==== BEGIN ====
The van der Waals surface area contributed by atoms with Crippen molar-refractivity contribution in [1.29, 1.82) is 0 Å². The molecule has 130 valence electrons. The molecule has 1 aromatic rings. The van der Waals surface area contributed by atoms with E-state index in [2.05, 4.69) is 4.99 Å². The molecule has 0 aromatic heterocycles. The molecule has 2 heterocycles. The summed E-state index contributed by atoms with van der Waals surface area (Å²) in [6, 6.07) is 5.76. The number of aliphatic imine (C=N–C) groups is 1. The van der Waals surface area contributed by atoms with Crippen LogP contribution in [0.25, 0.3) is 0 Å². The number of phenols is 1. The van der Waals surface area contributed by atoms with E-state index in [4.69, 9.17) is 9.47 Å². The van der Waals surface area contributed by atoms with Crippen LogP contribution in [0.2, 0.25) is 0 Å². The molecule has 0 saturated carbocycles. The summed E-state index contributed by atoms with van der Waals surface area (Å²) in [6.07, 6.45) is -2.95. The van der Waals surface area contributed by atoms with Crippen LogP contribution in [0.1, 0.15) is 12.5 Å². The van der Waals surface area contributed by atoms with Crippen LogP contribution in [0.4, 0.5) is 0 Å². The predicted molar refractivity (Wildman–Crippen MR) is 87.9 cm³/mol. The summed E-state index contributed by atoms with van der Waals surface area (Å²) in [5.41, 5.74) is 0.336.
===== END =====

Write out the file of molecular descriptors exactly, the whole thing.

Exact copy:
The van der Waals surface area contributed by atoms with Crippen molar-refractivity contribution in [1.29, 1.82) is 0 Å². The molecule has 130 valence electrons. The molecule has 1 aromatic rings. The van der Waals surface area contributed by atoms with E-state index in [2.05, 4.69) is 4.99 Å². The molecule has 0 aromatic heterocycles. The molecule has 2 heterocycles. The summed E-state index contributed by atoms with van der Waals surface area (Å²) in [6, 6.07) is 5.76. The number of aliphatic imine (C=N–C) groups is 1. The van der Waals surface area contributed by atoms with Crippen LogP contribution in [0.25, 0.3) is 0 Å². The number of phenols is 1. The van der Waals surface area contributed by atoms with E-state index in [4.69, 9.17) is 9.47 Å². The van der Waals surface area contributed by atoms with Crippen LogP contribution in [0.2, 0.25) is 0 Å². The molecule has 0 saturated carbocycles. The summed E-state index contributed by atoms with van der Waals surface area (Å²) in [6.07, 6.45) is -2.95. The van der Waals surface area contributed by atoms with Crippen LogP contribution in [0.1, 0.15) is 12.5 Å². The van der Waals surface area contributed by atoms with Crippen LogP contribution in [0.4, 0.5) is 0 Å². The predicted molar refractivity (Wildman–Crippen MR) is 87.9 cm³/mol. The summed E-state index contributed by atoms with van der Waals surface area (Å²) in [5.41, 5.74) is 0.336.